South London NHS Healthcare Trust has ended weeks of speculation and entered administration after it ran up unsustainable debts.
The Department of Health invoked its “unsustainable provider” rules after the healthcare trust overspent en route to becoming one of the top five trusts in England for mortality rates.
The trust is the result of the merger of the Queen Elizabeth hospital in Woolwich, the Princess Royal hospital in Orpington and the Queen Mary hospital in Sidcup.
At the time the hospitals were merged, the deficit was around £21 million. The trust posted a £40m deficit in 2011.
In a press statement released this morning, the trust confirmed the Secretary of State’s decision to place the trust in administration.
It said: “We are all hopeful that today’s announcement will be a step towards resolving long-standing financial issues which also involves the wider SE London health sector and ensures that the future provision of quality healthcare services for local people is maintained.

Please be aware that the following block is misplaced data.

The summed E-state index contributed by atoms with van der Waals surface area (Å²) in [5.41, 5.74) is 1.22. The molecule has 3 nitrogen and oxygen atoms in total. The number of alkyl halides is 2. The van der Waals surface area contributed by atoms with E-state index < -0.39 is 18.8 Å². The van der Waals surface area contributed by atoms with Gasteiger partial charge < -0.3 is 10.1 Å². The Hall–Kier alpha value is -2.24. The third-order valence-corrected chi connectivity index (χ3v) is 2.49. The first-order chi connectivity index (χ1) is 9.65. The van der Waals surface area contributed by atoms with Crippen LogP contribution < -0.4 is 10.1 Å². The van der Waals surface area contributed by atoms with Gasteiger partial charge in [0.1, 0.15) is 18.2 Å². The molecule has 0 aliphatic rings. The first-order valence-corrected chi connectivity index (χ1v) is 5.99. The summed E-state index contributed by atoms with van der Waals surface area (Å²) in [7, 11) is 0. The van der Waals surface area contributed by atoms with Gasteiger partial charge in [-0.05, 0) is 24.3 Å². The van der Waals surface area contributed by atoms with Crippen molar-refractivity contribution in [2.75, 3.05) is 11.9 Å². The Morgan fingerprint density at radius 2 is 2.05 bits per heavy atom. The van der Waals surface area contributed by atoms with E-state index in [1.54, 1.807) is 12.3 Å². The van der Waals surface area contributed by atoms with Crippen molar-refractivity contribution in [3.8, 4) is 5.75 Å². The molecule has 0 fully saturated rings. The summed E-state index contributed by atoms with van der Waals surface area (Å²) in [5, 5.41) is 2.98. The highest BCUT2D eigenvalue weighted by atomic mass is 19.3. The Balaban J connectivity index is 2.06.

“In spite of the massive improvements in the quality of care – among the lowest mortality and infection rates now in England – the financial challenges facing the Trust remain significant.
“We would like to reassure local patients and members of the public that our staff will continue to provide first rate services as normal. There will be no impact on care and all scheduled appointments will continue as usual.”
Moon Beever’s Frances Coulson noted that the South London Healthcare NHS Trust is just one insolvent trust going into Administration.
She added: “NHS trusts are increasingly under financial pressure especially with the PFI issues coming home to roost.
“The range of cases and problems which insolvency practitioners have to deal with, especially in such sensitive areas, highlight the skills, sensitivity and professionalism, not to say experience, required of them, in a market where even the Insolvency profession is under severe pressure and many firms are making cuts.”